Neil Dudley: Sure. Now, do you guys supply whole foods [00:18:00] nationwide or is it regional? I’m just wondering the listeners if they want, if they want to know if they’re eating country natural beef, unless they whole foods is a pretty good example. Maybe you can’t tell what’s in the meat case if that’s country natural or not.
So I’m just curious, how could we paint that picture? Is it national?
Becky Faudree: Yeah, we’re considered a national brand and you can find us in Pacific Northwest Norco. So Southwest Rocky mountain and the south.
Neil Dudley: Wow. Well, that’s a lot of them. That’s there’s only about. What three or four more regions outside of those that you guys cover up a big piece of the country as far as whole whole foods is going.
So if you’re a shopper in basically from Florida, all the way to California and then up to Washington, and then just cut a little diagonal line from Washington down to Florida. That’s, that’s where you can find this beef. Now, are you guys all grass fed?
Dan Probert: No. So we’re where we’re grain fed. We’re our rancher basis pack is a cow calf based, but we do, we do finish these, these cow on grain. Now, do you,
Neil Dudley: are you nervous about saying that? I mean, it’s just a question I ask, because I think people are interested. You hear grass fed is a big buzz word. We do grass fed.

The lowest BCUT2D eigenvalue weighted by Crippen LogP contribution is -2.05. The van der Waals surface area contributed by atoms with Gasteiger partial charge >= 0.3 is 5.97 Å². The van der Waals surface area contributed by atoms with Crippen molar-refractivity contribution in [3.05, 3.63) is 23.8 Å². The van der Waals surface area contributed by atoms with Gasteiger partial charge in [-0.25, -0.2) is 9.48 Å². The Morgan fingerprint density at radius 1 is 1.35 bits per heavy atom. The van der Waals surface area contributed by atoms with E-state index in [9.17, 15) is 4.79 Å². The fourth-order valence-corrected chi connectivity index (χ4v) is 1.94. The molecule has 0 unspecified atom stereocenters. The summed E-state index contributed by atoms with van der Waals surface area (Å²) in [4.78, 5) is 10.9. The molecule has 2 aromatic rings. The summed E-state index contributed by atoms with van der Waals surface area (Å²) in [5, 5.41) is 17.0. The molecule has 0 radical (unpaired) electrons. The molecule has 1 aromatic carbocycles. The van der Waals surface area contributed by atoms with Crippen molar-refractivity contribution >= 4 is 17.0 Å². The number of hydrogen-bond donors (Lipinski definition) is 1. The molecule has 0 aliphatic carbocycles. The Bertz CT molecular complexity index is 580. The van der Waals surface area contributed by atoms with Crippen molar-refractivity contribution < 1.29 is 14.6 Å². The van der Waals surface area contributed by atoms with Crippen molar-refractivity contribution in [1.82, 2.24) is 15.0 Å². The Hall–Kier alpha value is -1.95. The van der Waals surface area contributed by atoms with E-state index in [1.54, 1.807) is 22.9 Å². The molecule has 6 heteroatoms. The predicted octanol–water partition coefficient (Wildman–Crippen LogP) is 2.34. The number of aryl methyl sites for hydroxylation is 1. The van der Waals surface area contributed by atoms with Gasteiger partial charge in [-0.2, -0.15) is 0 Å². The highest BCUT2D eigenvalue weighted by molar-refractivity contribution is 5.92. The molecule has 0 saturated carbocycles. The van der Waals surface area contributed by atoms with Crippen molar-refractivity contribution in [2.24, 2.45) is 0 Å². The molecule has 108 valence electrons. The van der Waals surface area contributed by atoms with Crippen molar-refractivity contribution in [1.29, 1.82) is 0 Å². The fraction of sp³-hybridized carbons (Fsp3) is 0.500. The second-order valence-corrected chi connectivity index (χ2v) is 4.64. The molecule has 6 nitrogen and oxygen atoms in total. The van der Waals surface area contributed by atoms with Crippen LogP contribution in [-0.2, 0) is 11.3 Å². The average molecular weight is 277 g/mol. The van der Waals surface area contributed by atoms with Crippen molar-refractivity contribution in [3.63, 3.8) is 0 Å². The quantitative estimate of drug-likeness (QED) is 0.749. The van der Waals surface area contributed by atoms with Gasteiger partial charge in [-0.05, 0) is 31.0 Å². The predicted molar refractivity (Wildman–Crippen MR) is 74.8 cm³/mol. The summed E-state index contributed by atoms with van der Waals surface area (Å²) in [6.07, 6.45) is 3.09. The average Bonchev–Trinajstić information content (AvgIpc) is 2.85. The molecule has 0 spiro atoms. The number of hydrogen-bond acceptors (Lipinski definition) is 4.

We do organic, but I, I personally. Like at all, like I like it
Dan Probert: all. Yeah. So, I mean, I’m involved in a small grass fed program. I like dipping my toe in that personally, but the reality is that 85% of the main case is grain fed. And so it’s a, it’s a niche for us. It’s where we [00:20:00] started. We continue to try and do things to make it.
We don’t try to have. We want to talk about a quality eating experience and angry and finished, but we also address the animal welfare side through the global animal partnership standards. These are a step four, which means they’re never confined to a feed lot, but they’re still fed a grain ration, but they have access to pasture that entire time.
Neil Dudley: the whole topic. It’s just crazy to say, well, some, some grass fed and finished cattle are actually done in a feedlot. So it’s, it’s really such a big, broad understanding that needs to be passed along somehow. And you really can’t even do it in the 30 minute podcast. I think it’s just, we want to paint the picture.